This looks like a perfect game for the "Two Best Friends" to play.

Keneth:

blackdwarf:
but can we even call this game? there is no gameplay at all.

The "Gameplay" here is very subtle in that it takes place outside the game itself. You're not trying to save the princess or kill all the terrorists. You're basically trying to figure out what this place really is. Who are Esther and Donnally? Who painted these symbols all over the place? What do they mean? Is this place even real?

Of all the games I've played it gave me a feeling most similar to Myst. That feeling of wonder at exploring and finding new bits about what this place actually is and trying to fit those bits together into some kind of coherent whole.

The reviewer is right though. This game just won't click for a lot of people. It's much more cerebral then your common game. Anyone going into it expecting action and cheap thrills will be sorely disappointed. With the proper mindset however, this is a beautiful and fascinating experience.

this is maybe a matter of opinion but figuring out a story in your mind i do not call gameplay. for me gameplay is the mechanic you interact with to go trough the story. shooting people of solving puzzles are example of those. in dear esther however you are only walking. that is the only interaction you do. but you aren't interacting with the world itself. you are just following a path and you are getting a story told.

Farther than stars:

Soviet Heavy:

sshakespeare:
visually a very good looking game, this is what skyrim should have looked like

Fun fact. That's the Source Engine. Compare the mod release to the commercial release.


Same engine, different years. And Source can still manage to produce fantastic results.

It's no secret that Valve was well ahead of its time with the Source engine. Portal 2 is a testimony to that.

blackdwarf:
it is really interesting, only downside, it is to expensive for such short walk.

but can we even call this game? there is no gameplay at all. you are experiencing a story in a virtual world, but you aren't interacting with anything. it is what you can call a virtual experience, but for some reason we are still calling it a game...

Interesting that you should raise a monetary issue. This is actually cheaper than going to a movie in my local theatre. Also, if you buy a cup of coffee and a snack at Starbucks, you'll also pretty quickly come to this price. With that in mind, I think such an emotional journey is a steal at this price.

hmm, i guess you have a point, but maybe this happened because i was comparing to other games, and maybe that is the same as comparing apples and bananas.

The_root_of_all_evil:

blackdwarf:
it is really interesting, only downside, it is to expensive for such short walk.

A short walk through Disneyland will cost you a lot more than 7.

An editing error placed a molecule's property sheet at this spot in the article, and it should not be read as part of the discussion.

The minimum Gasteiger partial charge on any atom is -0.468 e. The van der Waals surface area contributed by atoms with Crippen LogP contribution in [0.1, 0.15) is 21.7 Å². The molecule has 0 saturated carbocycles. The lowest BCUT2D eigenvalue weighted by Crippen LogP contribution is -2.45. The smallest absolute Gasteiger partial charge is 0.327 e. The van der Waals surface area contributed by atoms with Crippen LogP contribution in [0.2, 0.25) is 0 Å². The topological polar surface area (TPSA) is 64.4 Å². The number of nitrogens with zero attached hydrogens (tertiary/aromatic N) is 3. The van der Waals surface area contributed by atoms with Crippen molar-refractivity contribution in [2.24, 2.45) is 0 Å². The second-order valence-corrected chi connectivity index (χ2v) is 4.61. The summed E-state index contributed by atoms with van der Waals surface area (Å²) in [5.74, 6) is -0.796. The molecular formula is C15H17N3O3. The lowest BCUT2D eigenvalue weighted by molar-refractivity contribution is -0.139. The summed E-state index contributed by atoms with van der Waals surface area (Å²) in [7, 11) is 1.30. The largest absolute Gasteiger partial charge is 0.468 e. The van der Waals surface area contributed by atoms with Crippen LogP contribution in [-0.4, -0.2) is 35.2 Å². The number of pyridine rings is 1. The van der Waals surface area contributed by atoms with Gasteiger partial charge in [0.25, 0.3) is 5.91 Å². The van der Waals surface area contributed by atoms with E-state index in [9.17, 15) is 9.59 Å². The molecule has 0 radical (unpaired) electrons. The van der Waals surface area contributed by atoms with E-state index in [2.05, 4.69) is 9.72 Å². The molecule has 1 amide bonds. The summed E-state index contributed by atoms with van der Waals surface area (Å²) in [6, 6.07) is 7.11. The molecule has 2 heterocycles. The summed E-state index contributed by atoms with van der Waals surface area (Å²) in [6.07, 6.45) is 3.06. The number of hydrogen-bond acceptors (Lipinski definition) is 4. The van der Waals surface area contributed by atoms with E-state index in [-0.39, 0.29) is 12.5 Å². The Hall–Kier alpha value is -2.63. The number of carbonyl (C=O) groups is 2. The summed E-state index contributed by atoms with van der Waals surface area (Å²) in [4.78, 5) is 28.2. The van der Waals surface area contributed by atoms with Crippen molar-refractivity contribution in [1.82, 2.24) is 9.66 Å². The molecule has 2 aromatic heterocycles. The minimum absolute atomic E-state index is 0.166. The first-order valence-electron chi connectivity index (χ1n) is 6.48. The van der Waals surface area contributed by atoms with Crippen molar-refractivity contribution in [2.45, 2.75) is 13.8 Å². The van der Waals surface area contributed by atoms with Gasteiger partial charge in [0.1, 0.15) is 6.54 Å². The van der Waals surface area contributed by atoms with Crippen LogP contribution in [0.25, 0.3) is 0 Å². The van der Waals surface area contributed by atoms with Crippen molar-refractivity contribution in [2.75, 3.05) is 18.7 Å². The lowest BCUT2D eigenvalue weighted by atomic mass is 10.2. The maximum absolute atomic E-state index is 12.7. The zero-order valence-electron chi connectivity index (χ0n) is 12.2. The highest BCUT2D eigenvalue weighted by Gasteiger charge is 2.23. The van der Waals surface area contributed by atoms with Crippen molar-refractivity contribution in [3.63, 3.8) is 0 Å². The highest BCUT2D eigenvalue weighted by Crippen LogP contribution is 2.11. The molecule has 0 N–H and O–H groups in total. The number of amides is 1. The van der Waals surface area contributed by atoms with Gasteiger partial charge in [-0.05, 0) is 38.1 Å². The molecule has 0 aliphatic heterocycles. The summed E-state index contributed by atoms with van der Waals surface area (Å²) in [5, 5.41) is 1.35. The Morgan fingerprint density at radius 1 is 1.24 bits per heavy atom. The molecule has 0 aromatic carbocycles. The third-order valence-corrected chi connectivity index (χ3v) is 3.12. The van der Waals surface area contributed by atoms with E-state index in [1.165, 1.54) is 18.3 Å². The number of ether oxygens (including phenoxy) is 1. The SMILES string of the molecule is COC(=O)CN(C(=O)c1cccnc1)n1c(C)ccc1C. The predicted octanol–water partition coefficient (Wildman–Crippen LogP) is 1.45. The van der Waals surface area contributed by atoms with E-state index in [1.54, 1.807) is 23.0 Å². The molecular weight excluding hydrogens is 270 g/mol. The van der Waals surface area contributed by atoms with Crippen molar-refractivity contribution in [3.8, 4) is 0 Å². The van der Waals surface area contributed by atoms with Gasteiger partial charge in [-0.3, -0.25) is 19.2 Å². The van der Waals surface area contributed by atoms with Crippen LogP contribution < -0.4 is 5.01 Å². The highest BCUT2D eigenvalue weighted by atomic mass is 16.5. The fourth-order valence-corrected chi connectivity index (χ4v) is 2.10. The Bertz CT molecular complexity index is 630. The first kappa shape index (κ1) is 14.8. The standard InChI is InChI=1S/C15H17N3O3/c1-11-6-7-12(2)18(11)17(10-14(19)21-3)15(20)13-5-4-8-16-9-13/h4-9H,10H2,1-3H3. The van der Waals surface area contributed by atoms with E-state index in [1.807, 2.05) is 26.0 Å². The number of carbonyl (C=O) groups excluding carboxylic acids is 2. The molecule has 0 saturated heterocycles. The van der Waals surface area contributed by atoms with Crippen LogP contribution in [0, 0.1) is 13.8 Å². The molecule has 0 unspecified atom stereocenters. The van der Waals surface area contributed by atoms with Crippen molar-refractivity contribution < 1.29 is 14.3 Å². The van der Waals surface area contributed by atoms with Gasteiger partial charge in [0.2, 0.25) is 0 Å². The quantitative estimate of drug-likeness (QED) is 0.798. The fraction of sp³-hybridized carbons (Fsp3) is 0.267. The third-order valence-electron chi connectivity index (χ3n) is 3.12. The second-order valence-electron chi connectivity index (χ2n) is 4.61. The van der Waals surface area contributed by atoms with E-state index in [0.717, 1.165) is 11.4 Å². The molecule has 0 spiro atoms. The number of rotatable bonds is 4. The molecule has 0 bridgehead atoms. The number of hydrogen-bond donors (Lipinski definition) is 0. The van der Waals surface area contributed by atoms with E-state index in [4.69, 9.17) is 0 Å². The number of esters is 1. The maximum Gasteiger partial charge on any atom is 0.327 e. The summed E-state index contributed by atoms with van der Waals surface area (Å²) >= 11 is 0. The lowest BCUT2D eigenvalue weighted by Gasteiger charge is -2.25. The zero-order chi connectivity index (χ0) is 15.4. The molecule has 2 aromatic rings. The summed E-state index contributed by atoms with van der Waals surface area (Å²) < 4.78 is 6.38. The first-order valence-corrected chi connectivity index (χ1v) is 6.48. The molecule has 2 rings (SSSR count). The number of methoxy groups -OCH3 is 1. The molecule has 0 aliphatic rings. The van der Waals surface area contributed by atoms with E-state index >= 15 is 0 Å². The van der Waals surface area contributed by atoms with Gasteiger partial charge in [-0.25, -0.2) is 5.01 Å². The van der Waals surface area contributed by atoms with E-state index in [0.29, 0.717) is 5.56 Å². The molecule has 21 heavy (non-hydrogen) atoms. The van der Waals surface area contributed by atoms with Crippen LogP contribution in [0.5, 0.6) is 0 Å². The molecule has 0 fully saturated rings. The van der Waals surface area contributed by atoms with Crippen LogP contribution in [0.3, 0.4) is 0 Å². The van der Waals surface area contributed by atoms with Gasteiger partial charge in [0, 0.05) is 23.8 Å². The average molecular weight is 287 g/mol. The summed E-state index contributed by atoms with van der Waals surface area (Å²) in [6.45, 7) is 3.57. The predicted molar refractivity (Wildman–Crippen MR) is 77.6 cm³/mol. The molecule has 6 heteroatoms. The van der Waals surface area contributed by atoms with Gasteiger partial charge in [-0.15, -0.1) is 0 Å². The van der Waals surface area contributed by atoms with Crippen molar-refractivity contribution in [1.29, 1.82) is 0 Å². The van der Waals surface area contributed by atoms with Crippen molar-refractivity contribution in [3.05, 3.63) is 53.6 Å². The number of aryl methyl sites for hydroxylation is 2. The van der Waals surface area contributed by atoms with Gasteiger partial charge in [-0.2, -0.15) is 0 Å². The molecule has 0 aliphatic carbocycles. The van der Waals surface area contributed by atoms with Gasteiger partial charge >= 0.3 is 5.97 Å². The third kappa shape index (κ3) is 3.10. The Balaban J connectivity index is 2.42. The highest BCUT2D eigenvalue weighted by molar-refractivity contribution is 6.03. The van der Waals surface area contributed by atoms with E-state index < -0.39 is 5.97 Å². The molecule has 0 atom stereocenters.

but can we even call this game? there is no gameplay at all. you are experiencing a story in a virtual world, but you aren't interacting with anything. it is what you can call a virtual experience, but for some reason we are still calling it a game...

image

Similar controls, no interaction...if that's a game...

image

Less controls, no interaction, still a game.

Your interaction in this is also your movement - that's why it fools a lot of people.

i cant say anything about the first picture because i don't know it. the second one i guess is a dodge game or something? in that case, dodging is gameplay. you are trying to dodge so you can survive longer to get higher points or to get to a ending.

and i want to make clear that i really liked dear Esther for what it trying to do. my reason to bought it was to support such risky thing. ok, i found it a bit expensive, but some people already made comparisons with stuff besides games, in which they have a point. it is really something interesting, but the moment i finished it, i was asking myself if i could call it a game.

really a beautiful game. finished it in 2 hours after i downloaded it. i have to admit, that i expected to solve some puzzles by interacting with objects and the environment but well, i still had a good time.
the cave is really the most breath taking chapter of the whole game. at times i was just standing there admiring the surroundings.

its for sure this game is not for everyone. but its something different instead of shooting things down all the time.
havent played it second time though, so i would not know if the environment has changed.

Breathtaking little game, especially the bit in the caves. Definitely something in favour of the position of 'games can be art', too. Hard to believe a game that restricts its gameplay to the most basic of movement controls can be a more satisfying experience than the majority of AAA titles with multi-million dollar budgets behind them.
Also, I'm in love with the soundtrack... I can't stop listening to it.

For people saying 8 Euros is too expensive for a game that'll last you 90-120 minutes on a single playthrough... consider what you have to pay nowadays when you go to the movies.

Sonicron:

For people saying 8 Euros is too expensive for a game that'll last you 90-120 minutes on a single playthrough... consider what you have to pay nowadays when you go to the movies.

point taken about the movie part, but you actually know that a movie mostly is between 90 min to over 120 min long. do you like to sit there for over 3 hours watching a movie? i sure dont like that, and i love watching movies.
hell, i nearly wanted to walk out of the cinema (and others too) when i saw the last lord of the rings movie. now this was really too long.

with games you expect more then 6 hours at least. even when you pay 10$ for it. im not saying im regretting spending this money, but i did expect a longer playing time.

Sonicron:
For people saying 8 Euros is too expensive for a game that'll last you 90-120 minutes on a single playthrough... consider what you have to pay nowadays when you go to the movies.

So you're saying if you need to pay 8 euros for apples, oranges should also be 8 euros?